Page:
perfumed with the incense of His own merits to Him who sitteth on the throne; and the descending of the Spirit on the believer's heart, will make sure that regenerating process, whereby he who is saved from the punishment of sin, will also most certainly be saved from its power. The man, who, in the faith of God's testimony, reckons himself a partaker of Christ's death and resurrection, is not reckoning beyond his warrant. But he who so reckons upon Christ hath received Christ; and the mighty vantage ground upon which he stands is, that he can now plead the declaration of God Himself, that as He hath given His own Son He will also with Him freely give all things; and the most precious of these, are the heart and the power to serve Him. It is thus that, through the door of reconciliation, you enter on the path of new obedience; and still we come back again to this, that the very reckoning of my text, is the thing which gives its first prosperous outset to the work of sanctification. It is this which brings home to the believer's heart, the malignity of sin-it is this which opens to him the gate of heaven; and disclosing to his view the glories of that upper region, teaches him that it is indeed a land of sacredness-it is this which inclines his footsteps along the path to immortality,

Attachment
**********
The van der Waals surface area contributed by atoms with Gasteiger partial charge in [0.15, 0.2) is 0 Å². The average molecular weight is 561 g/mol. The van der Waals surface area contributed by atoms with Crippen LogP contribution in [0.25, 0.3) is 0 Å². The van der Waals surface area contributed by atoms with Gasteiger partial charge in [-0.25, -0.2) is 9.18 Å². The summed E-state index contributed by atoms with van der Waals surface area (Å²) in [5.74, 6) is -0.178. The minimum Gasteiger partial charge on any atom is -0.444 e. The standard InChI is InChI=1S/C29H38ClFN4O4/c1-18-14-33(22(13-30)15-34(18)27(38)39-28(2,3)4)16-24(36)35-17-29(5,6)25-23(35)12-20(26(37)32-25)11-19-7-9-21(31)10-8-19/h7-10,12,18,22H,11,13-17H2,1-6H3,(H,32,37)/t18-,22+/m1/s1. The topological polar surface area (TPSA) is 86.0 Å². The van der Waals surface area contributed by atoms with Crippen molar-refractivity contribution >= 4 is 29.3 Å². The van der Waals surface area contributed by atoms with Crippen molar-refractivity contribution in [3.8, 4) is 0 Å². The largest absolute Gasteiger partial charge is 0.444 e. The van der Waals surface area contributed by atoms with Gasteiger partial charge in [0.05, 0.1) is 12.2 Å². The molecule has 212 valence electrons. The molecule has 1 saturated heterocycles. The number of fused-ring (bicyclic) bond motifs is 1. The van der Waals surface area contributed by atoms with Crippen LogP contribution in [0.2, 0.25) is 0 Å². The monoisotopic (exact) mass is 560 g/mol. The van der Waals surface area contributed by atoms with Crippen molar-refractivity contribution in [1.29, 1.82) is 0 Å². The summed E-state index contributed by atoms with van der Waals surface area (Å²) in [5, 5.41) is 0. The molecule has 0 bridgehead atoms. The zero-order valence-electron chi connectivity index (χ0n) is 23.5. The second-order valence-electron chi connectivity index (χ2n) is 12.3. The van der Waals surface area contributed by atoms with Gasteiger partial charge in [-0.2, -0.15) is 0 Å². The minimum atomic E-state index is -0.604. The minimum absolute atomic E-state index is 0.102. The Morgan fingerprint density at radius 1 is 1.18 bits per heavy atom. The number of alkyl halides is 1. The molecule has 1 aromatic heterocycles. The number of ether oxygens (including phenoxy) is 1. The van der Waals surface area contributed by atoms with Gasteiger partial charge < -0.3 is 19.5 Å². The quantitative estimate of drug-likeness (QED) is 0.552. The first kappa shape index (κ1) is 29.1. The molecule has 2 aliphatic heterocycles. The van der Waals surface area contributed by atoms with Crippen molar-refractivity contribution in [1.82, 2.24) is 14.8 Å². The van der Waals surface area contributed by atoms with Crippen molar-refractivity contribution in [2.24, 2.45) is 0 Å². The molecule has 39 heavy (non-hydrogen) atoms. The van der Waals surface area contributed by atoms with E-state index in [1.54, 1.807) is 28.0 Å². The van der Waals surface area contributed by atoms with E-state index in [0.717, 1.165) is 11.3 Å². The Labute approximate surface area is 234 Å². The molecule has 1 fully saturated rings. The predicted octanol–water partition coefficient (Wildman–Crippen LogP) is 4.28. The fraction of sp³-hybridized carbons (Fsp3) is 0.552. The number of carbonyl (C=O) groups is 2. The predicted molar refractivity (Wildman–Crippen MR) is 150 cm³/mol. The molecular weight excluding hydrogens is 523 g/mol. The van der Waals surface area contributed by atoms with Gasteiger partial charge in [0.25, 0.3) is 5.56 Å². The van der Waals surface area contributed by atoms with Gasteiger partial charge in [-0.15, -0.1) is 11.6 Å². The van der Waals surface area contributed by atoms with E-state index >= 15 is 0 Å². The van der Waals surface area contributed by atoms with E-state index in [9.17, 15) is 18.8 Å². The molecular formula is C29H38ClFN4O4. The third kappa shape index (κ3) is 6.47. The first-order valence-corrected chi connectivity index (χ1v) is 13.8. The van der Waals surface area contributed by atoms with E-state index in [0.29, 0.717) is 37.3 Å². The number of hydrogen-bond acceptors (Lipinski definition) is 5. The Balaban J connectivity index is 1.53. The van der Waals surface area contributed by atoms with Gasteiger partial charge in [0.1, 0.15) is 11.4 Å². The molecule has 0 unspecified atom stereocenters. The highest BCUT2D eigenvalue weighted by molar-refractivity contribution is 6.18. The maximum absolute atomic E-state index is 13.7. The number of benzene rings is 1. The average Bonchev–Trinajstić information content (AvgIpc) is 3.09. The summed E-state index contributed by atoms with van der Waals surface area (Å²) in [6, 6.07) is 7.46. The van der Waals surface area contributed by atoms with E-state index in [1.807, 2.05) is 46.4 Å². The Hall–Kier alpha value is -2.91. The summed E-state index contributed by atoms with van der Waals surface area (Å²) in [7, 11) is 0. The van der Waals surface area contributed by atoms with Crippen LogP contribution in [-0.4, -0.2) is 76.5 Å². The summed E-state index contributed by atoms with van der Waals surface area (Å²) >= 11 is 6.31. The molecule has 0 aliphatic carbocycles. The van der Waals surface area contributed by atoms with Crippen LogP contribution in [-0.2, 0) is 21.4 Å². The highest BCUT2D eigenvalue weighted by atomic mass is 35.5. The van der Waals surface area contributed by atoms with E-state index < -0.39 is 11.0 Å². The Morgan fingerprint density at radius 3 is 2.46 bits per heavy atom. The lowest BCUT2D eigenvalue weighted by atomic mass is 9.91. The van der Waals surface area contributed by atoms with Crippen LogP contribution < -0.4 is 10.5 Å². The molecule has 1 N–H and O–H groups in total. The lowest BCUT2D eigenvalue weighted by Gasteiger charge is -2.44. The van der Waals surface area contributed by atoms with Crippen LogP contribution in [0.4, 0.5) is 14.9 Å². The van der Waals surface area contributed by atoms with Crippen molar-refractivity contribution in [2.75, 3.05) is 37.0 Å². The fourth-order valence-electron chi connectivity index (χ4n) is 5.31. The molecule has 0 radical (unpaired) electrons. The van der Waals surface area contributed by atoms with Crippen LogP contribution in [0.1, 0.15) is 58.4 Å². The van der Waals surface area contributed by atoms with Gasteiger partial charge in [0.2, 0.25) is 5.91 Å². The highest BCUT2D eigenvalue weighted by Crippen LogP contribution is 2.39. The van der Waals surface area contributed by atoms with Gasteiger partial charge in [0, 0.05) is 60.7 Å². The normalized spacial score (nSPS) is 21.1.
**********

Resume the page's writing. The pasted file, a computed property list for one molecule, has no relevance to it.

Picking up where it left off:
which the death of Christ and it alone has rendered accessible-it is this which conforms his character to that of the celestial spirits who are there before Him-For the will of Christ, whom he now loves, is, that he should be like unto Him; and the grateful wish and grateful endeavour of the disciple, draw forth from his labouring bosom that prayer of faith, which is sure to rise with acceptance, and is sure to be answered with power.